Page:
The main buttons are rather stiff, I would say they are very close to the DM1 Pro S and the Zowie FK/ZA series in terms of click-feel. The switches are made by Huano. There is a bit of pretravel and overtravel, but I would say it's not really a deal breaker. I have seen way worse. These buttons aren't really good for extensive clickspamming though, so I wouldn't really recommend this mouse for MOBA/RTS games, but this is just my personal opinion.

The mouse uses an Alps scroll wheel encoder, which is the very best in my opinion. The steps are well defined, yet it is not at all hard to scroll through them.
The middle click uses the same Huano switch as the main buttons, so it's not too hard, nor too easy to press, so there won't be any accidental clicks.

Both the side and the DPI switcher buttons use tactile switches. They work okay for their main purpose, but don't expect anything fancy. The side buttons have quite a lot of pretravel before acutation.


The sensor is a PixArt PMW3360. It's pretty much perfect, at least I couldn't tell the difference to my other 3360 mice.
You can set the DPI from 100 to 12 000 in steps of 100. Above 2000 DPI a constant 3-4 ms input lag appears, just like in most mice using the PMW3360. Until that it's totally fine.
The polling rate can be set to 125, 500 and 1000 Hz values, and it comes with 1000 Hz default.
The LOD is around one DVD by default, but it's changable in the software as well.
As I wrote earlier, the cable made it pretty hard to do proper testing, I had to measure everything at least 3-4 times, but the graphs still don't look very good.


DPI divergence
The measured values are higher than the nominal values.

Paint test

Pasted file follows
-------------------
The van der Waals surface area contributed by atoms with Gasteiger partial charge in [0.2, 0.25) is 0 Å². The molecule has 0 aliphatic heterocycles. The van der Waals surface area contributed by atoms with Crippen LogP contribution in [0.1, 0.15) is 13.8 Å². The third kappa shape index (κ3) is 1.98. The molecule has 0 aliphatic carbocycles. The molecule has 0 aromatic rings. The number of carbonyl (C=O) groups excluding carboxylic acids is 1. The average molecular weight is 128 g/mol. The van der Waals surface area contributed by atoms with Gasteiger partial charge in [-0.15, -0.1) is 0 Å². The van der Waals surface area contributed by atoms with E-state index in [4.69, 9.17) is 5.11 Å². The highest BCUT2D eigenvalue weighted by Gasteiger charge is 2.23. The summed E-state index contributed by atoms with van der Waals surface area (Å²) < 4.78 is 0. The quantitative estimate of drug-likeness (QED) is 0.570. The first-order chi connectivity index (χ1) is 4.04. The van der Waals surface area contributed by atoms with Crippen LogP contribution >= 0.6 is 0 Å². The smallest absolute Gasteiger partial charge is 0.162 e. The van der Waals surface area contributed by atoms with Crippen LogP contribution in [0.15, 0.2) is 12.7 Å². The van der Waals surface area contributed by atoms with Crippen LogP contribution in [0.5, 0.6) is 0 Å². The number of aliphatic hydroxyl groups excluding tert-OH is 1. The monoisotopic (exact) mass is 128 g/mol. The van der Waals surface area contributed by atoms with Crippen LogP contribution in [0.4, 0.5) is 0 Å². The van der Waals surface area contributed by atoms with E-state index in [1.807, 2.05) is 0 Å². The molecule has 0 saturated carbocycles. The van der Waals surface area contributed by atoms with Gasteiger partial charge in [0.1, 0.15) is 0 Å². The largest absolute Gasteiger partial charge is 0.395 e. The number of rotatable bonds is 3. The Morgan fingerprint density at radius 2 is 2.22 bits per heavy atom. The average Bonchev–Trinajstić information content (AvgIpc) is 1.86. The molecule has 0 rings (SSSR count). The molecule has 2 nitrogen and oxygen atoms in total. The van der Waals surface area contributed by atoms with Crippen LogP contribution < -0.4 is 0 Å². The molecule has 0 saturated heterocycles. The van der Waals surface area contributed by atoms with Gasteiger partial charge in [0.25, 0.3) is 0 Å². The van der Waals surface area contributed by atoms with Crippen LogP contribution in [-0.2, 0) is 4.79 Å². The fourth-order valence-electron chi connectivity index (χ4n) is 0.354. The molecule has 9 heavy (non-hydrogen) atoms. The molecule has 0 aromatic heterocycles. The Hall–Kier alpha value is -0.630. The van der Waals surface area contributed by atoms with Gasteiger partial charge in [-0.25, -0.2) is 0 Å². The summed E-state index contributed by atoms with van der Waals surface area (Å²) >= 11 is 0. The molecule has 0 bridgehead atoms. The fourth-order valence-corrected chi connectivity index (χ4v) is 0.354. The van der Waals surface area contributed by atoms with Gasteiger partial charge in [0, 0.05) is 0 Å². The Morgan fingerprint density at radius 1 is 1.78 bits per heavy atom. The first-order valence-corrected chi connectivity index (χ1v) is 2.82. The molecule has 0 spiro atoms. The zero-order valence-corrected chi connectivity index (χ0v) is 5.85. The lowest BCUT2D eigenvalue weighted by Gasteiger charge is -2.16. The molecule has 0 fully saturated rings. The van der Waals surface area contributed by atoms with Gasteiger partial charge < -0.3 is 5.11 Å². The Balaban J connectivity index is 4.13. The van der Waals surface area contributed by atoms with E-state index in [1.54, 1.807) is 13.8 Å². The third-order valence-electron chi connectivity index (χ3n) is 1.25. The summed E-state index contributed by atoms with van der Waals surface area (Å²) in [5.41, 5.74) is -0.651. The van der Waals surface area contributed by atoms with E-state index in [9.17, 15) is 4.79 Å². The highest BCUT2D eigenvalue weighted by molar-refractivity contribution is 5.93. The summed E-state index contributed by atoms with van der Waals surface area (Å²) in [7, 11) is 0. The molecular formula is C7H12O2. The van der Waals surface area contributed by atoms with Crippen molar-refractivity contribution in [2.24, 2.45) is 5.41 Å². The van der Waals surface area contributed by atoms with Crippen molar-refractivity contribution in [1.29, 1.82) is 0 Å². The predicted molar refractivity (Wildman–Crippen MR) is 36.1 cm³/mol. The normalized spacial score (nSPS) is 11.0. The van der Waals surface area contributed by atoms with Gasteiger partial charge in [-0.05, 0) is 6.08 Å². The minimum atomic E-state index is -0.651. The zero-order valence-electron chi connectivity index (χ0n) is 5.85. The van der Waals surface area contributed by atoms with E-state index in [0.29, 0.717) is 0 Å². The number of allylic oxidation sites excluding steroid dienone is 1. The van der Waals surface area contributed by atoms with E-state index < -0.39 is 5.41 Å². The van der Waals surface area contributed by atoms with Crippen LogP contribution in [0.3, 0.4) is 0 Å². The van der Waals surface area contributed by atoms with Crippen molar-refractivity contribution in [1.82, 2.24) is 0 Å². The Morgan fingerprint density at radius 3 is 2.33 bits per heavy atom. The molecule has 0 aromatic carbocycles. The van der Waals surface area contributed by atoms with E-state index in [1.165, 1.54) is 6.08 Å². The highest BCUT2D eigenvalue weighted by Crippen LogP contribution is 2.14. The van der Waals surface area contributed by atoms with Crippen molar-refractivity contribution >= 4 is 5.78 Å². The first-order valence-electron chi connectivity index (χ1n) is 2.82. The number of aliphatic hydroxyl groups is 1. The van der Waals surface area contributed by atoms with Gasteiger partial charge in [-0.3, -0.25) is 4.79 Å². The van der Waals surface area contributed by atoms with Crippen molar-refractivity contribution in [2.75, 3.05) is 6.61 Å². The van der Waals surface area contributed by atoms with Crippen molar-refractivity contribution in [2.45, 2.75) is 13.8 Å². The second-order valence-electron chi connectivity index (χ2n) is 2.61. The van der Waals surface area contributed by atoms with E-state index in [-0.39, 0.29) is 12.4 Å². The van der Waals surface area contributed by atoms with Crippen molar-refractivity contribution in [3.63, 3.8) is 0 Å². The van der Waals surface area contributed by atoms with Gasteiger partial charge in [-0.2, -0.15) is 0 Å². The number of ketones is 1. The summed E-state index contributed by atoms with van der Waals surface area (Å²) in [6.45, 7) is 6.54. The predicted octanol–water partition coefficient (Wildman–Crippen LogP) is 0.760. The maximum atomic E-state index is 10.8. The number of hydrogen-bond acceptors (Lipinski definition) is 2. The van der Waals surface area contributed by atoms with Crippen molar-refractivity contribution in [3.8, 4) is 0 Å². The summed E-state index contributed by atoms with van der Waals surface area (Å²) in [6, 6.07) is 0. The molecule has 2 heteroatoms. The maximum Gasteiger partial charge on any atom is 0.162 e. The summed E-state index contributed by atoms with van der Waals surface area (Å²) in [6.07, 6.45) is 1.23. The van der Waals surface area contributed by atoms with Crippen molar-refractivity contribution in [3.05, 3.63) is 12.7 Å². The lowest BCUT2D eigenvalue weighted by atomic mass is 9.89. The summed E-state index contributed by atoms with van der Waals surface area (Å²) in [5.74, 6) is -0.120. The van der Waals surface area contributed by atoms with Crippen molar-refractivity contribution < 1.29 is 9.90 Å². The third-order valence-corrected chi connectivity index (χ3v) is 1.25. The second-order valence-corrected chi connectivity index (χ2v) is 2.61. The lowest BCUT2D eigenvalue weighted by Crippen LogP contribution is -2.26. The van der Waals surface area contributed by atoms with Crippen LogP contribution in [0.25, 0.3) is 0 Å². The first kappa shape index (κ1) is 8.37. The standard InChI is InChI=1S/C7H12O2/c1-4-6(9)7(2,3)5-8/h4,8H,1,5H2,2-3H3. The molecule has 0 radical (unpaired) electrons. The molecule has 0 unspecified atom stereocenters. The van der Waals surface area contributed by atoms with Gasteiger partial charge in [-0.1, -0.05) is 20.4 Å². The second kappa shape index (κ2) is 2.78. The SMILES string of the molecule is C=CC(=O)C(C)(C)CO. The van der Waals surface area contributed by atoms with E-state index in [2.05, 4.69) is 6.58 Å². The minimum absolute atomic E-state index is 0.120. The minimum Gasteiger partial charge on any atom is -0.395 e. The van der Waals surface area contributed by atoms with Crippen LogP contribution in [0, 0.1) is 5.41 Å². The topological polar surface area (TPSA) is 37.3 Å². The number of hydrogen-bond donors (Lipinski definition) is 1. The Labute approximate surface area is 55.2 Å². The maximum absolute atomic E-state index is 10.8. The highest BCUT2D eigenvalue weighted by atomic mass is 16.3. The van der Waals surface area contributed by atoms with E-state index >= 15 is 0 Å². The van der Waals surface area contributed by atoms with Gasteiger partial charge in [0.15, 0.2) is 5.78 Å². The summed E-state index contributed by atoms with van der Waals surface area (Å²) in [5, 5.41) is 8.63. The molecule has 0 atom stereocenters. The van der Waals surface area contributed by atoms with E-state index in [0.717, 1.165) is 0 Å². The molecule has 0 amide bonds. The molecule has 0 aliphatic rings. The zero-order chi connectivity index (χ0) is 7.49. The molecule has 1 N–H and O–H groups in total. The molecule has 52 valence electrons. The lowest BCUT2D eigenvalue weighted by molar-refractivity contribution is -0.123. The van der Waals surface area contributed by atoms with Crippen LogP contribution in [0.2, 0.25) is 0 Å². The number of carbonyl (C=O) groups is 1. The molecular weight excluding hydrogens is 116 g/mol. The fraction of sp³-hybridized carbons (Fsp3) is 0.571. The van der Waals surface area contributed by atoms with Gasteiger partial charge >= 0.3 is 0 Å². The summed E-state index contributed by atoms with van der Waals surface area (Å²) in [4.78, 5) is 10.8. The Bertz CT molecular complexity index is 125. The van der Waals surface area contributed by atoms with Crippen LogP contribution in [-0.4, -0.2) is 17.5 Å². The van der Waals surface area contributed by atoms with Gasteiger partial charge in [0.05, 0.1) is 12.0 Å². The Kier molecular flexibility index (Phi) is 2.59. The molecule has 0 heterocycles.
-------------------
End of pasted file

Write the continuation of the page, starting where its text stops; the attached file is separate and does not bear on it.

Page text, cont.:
No jitter on the reasonable DPI steps, no AS, no sensor lens rattle either.

SRAV test

Input lag measurement
Nothing until 2000 DPI, constant 3-4 ms above. Control subject is a Ninox Venator @ 800 DPI.

PCS measurement
The sky is the limit.

Polling rates


The software is in Russian, but most of the settings are self-explanatory. The last screenshot shows the lightning settings. You can choose between static lightning, breathing effect, and you can turn it all off as well. There are 3 brightness levels.


Would I recommend it? Honestly the cable is the only part of this mouse which would really make me advise otherwise, but I'll say it can still be a good deal. Just change the cable and you have yourself a mouse with a top sensor, great scroll wheel and one of the best shapes out there.
The other thing is the built-in weight. If you want to remove it, you need to peel off the stock feet (and there's not too much of a chance you can stick them back on properly). With no extra feet added it can be a bummer for sure.
If you like stiffer clicks over soft ones, this could be your top "weapon" of choice, but I'd recommend it for FPS players mainly. And if you are gaming on a high level I would suggest to use a DPI step lower than 2000 to avoid the +3-4 ms input lag.


Size: 125.5 × 68 × 38 mm
Shape: medium-large, right-handed, ambidextrous
Weight: ~75 + 20 g
Resolution: 100 - 12.000 DPI
Polling rate: 125 - 1000 Hz
Software: yes
Number of programmable buttons: 6